Nutrition is always an important consideration for physical health, but our specific needs change as we grow and our lifestyles change. For children with cystic fibrosis (CF), emphasis on eating and weight gain may make some children more resistant to eating as they get older and more independent.
Ensuring infants are getting the right nutrition
Your CF care team will work with you to create a plan to ensure that your baby gets the right amount of vitamins, minerals, and digestive enzymes to support their growth.
Dealing with picky eating
As your loved one gets older and starts to eat solid foods, you might notice them becoming more selective in the foods they prefer to eat. These tips may help to get you through the picky eating stage.
Choice can be a powerful motivator. For many toddlers, providing choices with meals and snacks may help them become more interested in eating. Try simple choices like “Would you like the blue spoon or the yellow spoon for your yogurt?” or “Would you like hummus or guacamole on your crackers for a snack?”
Making every bite count. For pickier eaters, adding high-fat mix-ins or toppings might be a good way to add some extra calories to favorite foods. Adding heavy cream to a glass of milk or rebranding sunflower or pumpkin seeds as “sprinkles” on toast or fruit may be fun ways to start
Considering professional help. If you’re concerned that picky eating may be affecting your loved one’s weight goals, don’t be afraid to reach out to the dietician at your CF center. They can be a great resource to help with picky eating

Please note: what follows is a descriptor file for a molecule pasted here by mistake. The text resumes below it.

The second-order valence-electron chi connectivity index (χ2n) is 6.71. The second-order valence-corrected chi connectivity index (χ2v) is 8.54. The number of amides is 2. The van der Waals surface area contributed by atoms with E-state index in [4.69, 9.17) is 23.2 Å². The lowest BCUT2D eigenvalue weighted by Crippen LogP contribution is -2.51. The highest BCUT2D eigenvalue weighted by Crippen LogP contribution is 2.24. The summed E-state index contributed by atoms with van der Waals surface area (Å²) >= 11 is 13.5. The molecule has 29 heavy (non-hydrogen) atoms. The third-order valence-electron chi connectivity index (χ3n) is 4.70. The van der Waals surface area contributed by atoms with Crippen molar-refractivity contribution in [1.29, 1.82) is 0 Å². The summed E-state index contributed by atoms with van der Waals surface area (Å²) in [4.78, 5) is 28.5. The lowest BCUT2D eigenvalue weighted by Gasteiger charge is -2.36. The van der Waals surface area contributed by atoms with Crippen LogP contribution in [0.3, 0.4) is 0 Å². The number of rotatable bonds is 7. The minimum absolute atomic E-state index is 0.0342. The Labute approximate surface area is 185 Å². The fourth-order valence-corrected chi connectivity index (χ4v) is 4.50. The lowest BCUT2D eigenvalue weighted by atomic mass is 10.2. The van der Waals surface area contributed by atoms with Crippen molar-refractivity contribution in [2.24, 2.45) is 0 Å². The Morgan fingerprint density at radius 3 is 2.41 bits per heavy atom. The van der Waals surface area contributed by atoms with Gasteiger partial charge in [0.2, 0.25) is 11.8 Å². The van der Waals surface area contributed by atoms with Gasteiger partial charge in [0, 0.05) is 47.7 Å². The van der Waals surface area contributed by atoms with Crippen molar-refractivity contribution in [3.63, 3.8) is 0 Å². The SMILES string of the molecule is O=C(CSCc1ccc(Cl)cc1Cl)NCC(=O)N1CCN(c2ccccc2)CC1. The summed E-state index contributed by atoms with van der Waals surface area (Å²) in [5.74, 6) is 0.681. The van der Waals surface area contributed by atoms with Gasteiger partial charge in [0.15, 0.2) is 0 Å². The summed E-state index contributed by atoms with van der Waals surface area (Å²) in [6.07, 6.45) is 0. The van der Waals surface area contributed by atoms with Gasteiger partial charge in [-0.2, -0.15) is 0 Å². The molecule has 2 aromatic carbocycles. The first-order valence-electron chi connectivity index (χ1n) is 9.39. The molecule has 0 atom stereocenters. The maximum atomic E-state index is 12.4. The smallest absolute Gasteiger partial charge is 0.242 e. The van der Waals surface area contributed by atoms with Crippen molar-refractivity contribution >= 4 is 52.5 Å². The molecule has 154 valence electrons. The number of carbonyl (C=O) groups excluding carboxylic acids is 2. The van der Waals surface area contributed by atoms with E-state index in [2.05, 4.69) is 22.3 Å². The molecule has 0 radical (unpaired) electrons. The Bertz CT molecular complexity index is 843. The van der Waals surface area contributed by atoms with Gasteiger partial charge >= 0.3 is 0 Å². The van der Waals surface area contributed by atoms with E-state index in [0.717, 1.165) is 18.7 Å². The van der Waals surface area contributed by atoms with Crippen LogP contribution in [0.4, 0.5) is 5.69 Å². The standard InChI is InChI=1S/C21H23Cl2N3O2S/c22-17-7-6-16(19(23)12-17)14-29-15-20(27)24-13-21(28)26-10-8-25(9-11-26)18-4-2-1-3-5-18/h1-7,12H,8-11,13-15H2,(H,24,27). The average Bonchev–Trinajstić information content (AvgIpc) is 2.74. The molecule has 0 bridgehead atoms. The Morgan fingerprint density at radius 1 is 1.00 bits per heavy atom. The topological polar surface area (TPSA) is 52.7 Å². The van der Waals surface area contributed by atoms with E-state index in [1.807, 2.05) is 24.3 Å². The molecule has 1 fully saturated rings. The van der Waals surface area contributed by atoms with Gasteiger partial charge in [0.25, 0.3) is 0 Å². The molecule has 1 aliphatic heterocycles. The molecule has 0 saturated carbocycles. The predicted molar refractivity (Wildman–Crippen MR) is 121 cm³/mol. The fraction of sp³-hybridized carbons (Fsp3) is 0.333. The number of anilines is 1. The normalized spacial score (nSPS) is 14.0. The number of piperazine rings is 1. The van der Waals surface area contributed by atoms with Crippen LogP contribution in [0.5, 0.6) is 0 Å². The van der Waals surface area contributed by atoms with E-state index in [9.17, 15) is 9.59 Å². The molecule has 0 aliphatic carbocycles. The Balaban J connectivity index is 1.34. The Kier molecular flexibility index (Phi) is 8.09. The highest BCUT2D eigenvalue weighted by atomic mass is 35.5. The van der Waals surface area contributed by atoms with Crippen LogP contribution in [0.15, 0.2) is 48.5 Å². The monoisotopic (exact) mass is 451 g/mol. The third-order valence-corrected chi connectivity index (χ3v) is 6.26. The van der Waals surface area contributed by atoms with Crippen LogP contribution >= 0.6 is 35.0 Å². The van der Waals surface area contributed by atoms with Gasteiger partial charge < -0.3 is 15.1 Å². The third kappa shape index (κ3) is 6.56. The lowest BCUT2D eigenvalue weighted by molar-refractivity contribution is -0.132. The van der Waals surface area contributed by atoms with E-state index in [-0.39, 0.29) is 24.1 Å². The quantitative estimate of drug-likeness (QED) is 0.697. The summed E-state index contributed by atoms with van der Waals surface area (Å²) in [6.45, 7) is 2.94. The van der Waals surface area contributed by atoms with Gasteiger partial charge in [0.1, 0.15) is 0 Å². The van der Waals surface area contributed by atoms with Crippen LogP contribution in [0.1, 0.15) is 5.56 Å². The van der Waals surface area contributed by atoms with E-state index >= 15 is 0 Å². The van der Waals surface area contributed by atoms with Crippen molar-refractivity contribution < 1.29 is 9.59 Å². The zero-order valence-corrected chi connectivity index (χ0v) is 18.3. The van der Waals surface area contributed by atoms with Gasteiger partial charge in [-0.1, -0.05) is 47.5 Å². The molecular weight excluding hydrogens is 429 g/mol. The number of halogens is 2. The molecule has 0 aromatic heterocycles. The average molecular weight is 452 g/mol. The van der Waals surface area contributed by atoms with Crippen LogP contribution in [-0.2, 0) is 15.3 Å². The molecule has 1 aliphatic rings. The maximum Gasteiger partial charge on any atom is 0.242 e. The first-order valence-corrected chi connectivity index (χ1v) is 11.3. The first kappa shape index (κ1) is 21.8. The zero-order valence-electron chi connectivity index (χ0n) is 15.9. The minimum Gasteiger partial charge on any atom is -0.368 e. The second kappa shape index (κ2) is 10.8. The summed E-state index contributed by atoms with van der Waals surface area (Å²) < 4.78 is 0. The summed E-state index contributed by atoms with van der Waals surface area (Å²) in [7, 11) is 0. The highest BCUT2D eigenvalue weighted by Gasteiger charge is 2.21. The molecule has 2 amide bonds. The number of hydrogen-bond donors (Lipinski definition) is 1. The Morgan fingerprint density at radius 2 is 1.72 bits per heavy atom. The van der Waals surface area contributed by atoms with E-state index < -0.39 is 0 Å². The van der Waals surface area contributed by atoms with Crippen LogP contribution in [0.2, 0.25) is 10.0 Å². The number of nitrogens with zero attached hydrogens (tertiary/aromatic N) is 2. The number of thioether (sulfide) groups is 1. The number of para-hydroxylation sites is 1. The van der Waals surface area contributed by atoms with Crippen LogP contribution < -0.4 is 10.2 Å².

“I was always someone who gave my parents a hard time when I was eating. They'd leave me at the table and be like, ‘Belle, just please eat your dinner.’”
– Belle, college athlete
living with CF
Building autonomy in older children and adolescents
Children start to crave independence as they get older, and nutrition and mealtimes are no exception. From bringing a packed lunch to school, to sleepover snacks and restaurant meals with friends, there will come a time when your loved one will need the skills to pick foods for themselves that meet their nutritional needs. Try these tips to help build those skills at home.
Meal planning. Enlisting your loved one to help pack their own lunch and snacks for school or planning the family dinner menu for the week can go a long way towards creating an understanding of what makes a “well-balanced meal” for someone living with CF. Walking your loved one through the “tips and tricks” you might have used to add fat to foods since they were young can help them put those tips into action on their own
Enzyme independence. Enzymes and supplements are often a common part of CF care. Work with your loved one’s care team to better understand how many enzyme capsules are needed with certain types of foods and how they can use them appropriately when making food choices outside of the home
Shifting needs in adulthood
By adulthood, many people with CF have a good understanding of food and nutrition—but that doesn't mean it isn't hard work to maintain a healthy diet. To figure out a diet plan that feels right and is manageable for you, talk to a dietitian at an adult CF center.